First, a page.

Self-Realization through Yoga Meditation of the Yoga Sutras, the contemplative insight of Advaita Vedanta, and the intense devotion of Samaya Sri Vidya Tantra

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Four Means and Six Virtues
Sadhana Chatshtaya / Shatsampat

by Swami Jnaneshvara Bharati 

Four Means of practice (sadhana chatushtaya), which include Six Virtues (shatsampat), are cultivated on the path of Self-Realization by the school of Vedanta or Jnana Yoga. These allow a clear, steady foundation for the three stages of the practices of listening to the teachings (sravana), reflecting on those teachings (manana), and deep contemplative meditation on those principles (niddhidhyasana).

1. Discrimination (viveka): The first of the four means is that of discrimination. It is the gradual unfolding of the ability to explore and discern the difference between the real and the unreal (sat and asat), the permanent and the temporary (nitya and anitya), self and not-self (atman and anatman). Discrimination (viveka) is also a foundation principle of the Yoga Sutras, and is included in Sutras 2.26-2.29, 3.53-3.56, 4.22-4.26, and 4.29.The forms of misunderstanding (avidya) mentioned here have also been described in Yoga Sutra 2.5.

2. Non-attachment (vairagya): As a natural byproduct of discrimination, there is an decrease in attraction to the objects of the world and the inner desires for those worldly fruits. It is a process of gently reducing the coloring of attractions and aversions in the inner field of mind. This dispassion does not mean abandoning ones responsibilities to other people or to fulfilling of ones duties to society at large. One who has successfully cultivated non-attachment is actually more effective in the world, as well as more prepared for the subtleties of seeking Truth. Non-attachment is also a major foundation of Yoga, and is described in Yoga Sutras 1.12-1.15.

3. Six virtues (shat sampat): Six virtues, areas of mental training, and attitudes are cultivated so as to stabilize the mind and emotions, allowing the deep practice of contemplative meditation to be performed.

1) Tranquility (shama): Intentional cultivating an inner attitude of tranquility, peace of mind, or contentment is a foundation on which the other practices can rest.

2) Training (dama): Training of the senses (indriyas) means the responsible use of the senses in positive, useful directions, both in our actions in the world and the nature of inner thoughts we cultivate.

3) Withdrawal (uparati): With a proper inner attitude of tranquility, and the training of the senses, there also comes a sense of satiety, or natural sense of completeness, as if no more of the sensory experience need be sought.

4) Forbearance (titiksha): Forbearance and tolerance of external situations allow one to be free from the onslaught of the sensory stimuli and pressures from others to participate in actions, speech, or thoughts that one knows to be going in a not-useful direction.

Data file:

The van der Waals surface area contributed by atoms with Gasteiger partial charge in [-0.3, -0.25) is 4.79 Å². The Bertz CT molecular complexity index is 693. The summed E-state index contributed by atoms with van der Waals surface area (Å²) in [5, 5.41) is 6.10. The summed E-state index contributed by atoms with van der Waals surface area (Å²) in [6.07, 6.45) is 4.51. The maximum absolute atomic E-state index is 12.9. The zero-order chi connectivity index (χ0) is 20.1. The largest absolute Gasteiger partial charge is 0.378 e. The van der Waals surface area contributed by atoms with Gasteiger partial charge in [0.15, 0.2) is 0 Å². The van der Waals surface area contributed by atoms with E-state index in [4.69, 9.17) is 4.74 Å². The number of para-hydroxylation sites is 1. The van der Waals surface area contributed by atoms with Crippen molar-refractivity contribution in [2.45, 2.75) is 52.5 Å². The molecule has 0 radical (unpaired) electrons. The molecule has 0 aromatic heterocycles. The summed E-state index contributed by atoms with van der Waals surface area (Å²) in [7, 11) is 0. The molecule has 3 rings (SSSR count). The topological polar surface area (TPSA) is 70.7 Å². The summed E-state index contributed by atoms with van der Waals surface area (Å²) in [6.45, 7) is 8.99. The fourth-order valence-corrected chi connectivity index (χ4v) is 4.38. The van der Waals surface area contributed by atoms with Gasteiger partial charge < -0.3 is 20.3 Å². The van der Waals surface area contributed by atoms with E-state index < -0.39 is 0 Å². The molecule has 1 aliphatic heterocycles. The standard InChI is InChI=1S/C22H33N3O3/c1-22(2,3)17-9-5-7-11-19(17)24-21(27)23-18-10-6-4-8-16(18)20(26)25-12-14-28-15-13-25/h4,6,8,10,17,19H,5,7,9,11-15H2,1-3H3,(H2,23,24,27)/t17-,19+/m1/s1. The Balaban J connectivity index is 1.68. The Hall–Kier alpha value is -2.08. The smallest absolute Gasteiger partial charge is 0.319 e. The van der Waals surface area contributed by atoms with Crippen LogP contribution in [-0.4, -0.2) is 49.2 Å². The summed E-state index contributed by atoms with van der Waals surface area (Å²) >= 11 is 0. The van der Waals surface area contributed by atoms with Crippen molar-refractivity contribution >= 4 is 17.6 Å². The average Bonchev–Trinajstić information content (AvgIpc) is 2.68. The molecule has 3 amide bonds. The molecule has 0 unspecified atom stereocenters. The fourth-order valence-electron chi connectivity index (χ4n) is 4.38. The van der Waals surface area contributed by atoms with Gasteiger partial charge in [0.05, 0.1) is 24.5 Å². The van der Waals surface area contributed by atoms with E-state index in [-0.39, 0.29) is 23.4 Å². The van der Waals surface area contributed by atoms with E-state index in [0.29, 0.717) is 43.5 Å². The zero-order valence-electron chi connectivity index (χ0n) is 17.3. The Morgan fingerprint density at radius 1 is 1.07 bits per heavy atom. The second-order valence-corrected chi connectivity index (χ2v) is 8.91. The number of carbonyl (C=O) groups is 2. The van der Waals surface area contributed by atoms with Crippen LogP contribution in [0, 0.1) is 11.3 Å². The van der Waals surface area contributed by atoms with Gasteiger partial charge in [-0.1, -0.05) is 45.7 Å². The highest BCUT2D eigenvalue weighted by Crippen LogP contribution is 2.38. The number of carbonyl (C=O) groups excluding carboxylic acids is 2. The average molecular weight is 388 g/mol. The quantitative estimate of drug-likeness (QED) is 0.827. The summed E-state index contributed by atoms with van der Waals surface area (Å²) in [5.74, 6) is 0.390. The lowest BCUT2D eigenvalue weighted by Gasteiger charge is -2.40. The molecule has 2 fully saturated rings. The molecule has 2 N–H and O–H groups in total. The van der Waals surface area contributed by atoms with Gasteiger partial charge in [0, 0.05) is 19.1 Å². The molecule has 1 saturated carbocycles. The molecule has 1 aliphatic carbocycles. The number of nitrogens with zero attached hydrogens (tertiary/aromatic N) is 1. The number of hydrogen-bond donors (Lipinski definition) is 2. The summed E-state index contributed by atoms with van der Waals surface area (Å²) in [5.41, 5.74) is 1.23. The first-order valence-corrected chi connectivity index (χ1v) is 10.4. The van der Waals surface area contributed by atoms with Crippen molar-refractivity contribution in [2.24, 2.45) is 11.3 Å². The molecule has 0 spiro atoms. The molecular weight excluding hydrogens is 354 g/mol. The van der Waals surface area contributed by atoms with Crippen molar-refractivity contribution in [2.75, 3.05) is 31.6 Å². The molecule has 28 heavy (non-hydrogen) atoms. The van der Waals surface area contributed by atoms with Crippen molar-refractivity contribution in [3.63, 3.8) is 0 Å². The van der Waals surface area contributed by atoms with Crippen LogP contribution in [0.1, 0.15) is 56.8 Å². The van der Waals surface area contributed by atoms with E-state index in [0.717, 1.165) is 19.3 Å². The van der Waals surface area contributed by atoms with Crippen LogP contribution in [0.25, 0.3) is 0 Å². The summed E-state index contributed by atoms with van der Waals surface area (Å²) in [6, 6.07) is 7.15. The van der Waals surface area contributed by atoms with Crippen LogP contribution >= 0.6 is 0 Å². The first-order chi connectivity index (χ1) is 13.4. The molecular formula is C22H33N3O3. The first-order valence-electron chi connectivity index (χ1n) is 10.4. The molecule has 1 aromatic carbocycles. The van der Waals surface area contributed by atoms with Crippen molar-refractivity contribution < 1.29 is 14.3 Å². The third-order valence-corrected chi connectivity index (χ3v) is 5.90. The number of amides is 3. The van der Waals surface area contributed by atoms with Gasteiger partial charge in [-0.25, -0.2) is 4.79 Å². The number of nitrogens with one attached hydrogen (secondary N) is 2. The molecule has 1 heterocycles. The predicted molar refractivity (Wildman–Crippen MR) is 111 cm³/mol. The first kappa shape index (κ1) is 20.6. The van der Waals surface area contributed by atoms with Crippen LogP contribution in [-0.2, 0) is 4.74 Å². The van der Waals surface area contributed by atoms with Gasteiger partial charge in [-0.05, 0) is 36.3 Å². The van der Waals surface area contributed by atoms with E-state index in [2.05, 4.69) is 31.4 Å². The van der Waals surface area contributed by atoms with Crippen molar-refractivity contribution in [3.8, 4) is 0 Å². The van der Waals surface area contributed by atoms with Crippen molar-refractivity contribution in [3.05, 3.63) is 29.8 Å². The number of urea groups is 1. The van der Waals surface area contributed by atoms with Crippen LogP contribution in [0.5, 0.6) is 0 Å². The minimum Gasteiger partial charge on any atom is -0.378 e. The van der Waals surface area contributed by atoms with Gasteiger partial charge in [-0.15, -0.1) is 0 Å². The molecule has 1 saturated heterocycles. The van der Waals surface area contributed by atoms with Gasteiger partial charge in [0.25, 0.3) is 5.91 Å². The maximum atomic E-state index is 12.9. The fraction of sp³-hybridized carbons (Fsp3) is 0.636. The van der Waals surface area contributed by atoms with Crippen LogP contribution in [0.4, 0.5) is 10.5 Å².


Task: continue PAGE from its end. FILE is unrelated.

5) Faith (shraddha): An intense sense of certainty about the direction one is going keeps one going in the right direction, persisting in following the teachings and practices that have been examined and seen to be productive, useful, and fruit bearing.

6) Focus (samadhana): Resolute focus towards harmonizing and balancing of mind, its thoughts, and emotions, along with the other virtues, brings a freedom to pursue the depth of inner exploration and realization.

4. Longing (mumukshutva): An intense, passionate, longing or desire for enlightenment and liberation from the levels of suffering that comes from the repeated cycles of suffering and delusion. It is a longing that is so strong that it gradually swallows up all of the other, smaller desires.

Three stages of practice: Built on an increasingly solid foundation from these Four Means and Six Virtues, one is ever more able to follow the three stage practices of: 1) listening to the teachings (sravana), 2) reflecting on those teachings (manana), and 3) deep contemplative meditation on those principles (niddhidhyasana). For contemplative meditation, one might deeply absorb and merge with the wisdom of the great contemplations or mahavakyas, or reflect and meditate on the deepest meanings of the OM Mantra.

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This site is devoted to presenting the ancient Self-Realization path of the Tradition of the Himalayan masters in simple, understandable and beneficial ways, while not compromising quality or depth. The goal of our sadhana or practices is the highest Joy that comes from the Realization in direct experience of the center of consciousness, the Self, the Atman or Purusha, which is one and the same with the Absolute Reality. This Self-Realization comes through Yoga meditation of the Yoga Sutras, the contemplative insight of Advaita Vedanta, and the intense devotion of Samaya Sri Vidya Tantra, the three of which complement one another like fingers on a hand. We employ the classical approaches of Raja, Jnana, Karma, and Bhakti Yoga, as well as Hatha, Kriya, Kundalini, Laya, Mantra, Nada, Siddha, and Tantra Yoga. Meditation, contemplation, mantra and prayer finally converge into a unified force directed towards the final stage, piercing the pearl of wisdom called bindu, leading to the Absolute.











Yoga Nidra Meditation CD by Swami Jnaneshvara
Yoga Nidra CD
Swami Jnaneshvara